Granted, sometimes prompt billing is not possible — perhaps a job has not been closed out or a partner has not submitted his time — and an invoice (or two) falls behind. Regardless, you should always aim to invoice in a timely manner as late billing can hurt your business.
Here are three ways delayed invoicing can hurt your business:
1. It interrupts cash flow. When you bill late, you get paid late. When a client, or former client, receives an invoice months after the service was rendered, it is often viewed as a nuisance — unless the client needs your services again. If they don’t, then it may get lost in a pile or the circular file (aka the trash can).
2. It negatively affects the client-vendor relationship. When a client receives bill late, they may begrudge the vendor for not billing in a timely manner. Sometimes late billing can lead to a dispute, even if there wasn’t an issue with the services provided, because the client can no longer remember which services were performed, or why they were needed in the first place.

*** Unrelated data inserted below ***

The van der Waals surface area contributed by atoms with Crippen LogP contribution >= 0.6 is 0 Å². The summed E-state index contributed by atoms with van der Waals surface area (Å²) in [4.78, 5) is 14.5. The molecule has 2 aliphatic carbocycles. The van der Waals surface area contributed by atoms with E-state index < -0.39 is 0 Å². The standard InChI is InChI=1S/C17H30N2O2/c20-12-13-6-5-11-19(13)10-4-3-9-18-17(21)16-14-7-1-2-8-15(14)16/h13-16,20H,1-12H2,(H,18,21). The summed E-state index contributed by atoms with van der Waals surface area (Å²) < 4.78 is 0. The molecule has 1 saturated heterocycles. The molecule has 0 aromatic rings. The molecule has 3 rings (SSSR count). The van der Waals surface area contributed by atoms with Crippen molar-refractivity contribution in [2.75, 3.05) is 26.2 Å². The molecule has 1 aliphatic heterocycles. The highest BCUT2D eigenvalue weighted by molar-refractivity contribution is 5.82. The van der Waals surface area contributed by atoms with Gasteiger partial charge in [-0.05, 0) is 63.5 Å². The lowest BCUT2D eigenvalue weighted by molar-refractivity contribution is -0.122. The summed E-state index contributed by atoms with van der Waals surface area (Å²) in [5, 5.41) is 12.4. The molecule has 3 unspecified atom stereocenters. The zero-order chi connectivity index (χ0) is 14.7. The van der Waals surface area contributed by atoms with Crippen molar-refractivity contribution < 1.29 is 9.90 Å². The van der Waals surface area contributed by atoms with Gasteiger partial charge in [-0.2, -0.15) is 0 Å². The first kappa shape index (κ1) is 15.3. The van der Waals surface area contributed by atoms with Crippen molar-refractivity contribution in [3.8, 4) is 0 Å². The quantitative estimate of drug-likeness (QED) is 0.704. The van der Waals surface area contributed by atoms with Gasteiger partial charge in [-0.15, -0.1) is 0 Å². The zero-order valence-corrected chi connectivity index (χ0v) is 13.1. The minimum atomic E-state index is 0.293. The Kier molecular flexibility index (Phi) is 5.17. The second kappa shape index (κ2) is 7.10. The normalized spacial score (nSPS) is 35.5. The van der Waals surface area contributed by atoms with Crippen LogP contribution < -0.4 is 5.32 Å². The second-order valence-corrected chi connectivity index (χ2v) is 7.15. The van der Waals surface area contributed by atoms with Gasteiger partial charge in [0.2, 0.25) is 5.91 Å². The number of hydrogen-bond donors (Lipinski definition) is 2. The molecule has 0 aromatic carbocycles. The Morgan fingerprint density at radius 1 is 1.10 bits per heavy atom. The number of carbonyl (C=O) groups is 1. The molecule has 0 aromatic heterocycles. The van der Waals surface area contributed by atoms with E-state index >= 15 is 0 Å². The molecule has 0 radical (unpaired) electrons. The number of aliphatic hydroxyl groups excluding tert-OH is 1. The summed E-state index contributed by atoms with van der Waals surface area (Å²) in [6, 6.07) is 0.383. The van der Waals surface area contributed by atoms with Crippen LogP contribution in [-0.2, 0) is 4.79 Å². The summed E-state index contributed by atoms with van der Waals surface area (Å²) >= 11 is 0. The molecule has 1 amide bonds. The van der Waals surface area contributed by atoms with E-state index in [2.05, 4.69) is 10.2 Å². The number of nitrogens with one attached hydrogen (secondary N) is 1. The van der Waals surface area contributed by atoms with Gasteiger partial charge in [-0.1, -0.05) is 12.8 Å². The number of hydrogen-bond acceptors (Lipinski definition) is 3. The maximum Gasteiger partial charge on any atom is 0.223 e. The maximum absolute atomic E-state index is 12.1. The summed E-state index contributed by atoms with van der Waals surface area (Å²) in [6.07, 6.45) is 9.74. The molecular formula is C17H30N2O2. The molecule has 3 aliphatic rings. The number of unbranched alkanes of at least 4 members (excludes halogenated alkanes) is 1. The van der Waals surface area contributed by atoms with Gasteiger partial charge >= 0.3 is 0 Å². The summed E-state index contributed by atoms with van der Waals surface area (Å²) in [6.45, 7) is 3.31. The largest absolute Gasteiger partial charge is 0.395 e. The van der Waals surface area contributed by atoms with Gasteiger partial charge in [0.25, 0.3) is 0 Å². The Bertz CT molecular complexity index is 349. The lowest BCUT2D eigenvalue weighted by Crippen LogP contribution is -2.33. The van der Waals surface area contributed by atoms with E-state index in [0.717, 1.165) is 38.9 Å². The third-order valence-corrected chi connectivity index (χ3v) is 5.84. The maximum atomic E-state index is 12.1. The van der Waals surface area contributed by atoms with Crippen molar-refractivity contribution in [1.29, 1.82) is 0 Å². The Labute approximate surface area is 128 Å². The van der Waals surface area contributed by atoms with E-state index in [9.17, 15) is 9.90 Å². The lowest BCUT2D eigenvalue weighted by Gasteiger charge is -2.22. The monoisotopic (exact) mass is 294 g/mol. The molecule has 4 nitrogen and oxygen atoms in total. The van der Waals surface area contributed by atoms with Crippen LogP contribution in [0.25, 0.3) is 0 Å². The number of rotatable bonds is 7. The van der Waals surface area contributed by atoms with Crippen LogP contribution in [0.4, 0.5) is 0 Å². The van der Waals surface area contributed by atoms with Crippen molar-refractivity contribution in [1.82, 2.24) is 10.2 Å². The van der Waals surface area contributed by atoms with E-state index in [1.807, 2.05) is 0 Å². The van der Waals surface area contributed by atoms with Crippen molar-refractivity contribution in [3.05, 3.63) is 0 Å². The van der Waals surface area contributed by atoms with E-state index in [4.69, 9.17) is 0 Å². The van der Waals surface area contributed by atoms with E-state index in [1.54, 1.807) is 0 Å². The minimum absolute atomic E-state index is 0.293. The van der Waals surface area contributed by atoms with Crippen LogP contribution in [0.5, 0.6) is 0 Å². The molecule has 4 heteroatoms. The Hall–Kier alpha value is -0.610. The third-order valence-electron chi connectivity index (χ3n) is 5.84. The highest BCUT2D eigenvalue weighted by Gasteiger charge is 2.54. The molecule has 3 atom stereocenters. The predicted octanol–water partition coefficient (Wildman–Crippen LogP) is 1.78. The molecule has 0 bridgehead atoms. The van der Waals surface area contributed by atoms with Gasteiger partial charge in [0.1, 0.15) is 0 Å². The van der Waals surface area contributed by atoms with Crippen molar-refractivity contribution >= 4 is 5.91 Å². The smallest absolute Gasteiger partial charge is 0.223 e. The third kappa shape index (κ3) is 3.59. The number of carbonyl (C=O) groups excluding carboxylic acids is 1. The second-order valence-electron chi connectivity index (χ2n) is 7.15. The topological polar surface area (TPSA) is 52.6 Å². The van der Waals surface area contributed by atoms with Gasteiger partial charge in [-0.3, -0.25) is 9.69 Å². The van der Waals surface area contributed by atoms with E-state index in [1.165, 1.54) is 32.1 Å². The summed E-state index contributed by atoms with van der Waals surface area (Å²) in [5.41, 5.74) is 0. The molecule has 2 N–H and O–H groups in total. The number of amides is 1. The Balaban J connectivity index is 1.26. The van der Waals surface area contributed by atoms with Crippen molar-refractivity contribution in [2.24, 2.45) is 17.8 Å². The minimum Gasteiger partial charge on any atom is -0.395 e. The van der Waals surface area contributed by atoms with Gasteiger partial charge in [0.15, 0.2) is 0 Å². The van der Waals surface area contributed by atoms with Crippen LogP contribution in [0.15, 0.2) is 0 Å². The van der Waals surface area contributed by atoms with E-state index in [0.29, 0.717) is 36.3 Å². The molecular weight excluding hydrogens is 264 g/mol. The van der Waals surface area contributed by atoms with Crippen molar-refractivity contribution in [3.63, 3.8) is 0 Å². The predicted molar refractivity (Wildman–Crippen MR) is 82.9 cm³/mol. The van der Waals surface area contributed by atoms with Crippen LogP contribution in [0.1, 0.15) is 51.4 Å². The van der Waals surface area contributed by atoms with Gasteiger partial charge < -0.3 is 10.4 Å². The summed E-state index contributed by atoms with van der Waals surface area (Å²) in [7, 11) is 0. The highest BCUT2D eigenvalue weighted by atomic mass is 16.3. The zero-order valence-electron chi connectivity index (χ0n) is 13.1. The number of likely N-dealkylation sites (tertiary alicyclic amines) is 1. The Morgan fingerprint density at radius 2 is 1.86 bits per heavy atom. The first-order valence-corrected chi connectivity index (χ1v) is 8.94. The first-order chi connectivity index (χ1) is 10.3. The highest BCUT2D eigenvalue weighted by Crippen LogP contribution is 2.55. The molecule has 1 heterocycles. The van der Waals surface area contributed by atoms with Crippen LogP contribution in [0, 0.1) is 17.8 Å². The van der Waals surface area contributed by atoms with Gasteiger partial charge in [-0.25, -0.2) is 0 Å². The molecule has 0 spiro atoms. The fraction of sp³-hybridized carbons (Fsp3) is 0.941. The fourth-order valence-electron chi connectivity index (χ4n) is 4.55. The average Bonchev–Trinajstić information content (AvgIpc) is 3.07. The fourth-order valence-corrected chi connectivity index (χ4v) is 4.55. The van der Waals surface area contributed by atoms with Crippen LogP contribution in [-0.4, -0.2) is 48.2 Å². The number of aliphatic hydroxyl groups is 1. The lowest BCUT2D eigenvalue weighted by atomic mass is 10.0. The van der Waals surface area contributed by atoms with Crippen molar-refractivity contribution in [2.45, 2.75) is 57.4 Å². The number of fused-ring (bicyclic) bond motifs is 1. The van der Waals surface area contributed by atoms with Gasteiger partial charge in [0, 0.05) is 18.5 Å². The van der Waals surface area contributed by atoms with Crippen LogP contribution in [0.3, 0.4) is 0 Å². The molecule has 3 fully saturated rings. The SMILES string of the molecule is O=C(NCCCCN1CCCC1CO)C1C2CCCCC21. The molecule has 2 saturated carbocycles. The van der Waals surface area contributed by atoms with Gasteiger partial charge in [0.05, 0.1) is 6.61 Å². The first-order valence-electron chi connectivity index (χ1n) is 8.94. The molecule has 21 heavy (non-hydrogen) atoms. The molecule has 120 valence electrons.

3. It can affect the outcome of future debt collection litigation. In a suit to recover a long past due balance the debtor may have a valid defense — one not based upon your performance or their reason for non-payment — if the invoices were not sent in a timely manner. By using this defense, known as the ‘defense of laches’, the debtor can say that the creditor’s delay prohibited their ability to find witnesses or evidence necessary to provide for their defense.
Don’t let late billing prevent you from getting paid. For more information regarding your rights to payment, contact Frank, Frank, Goldstein & Nager P.C..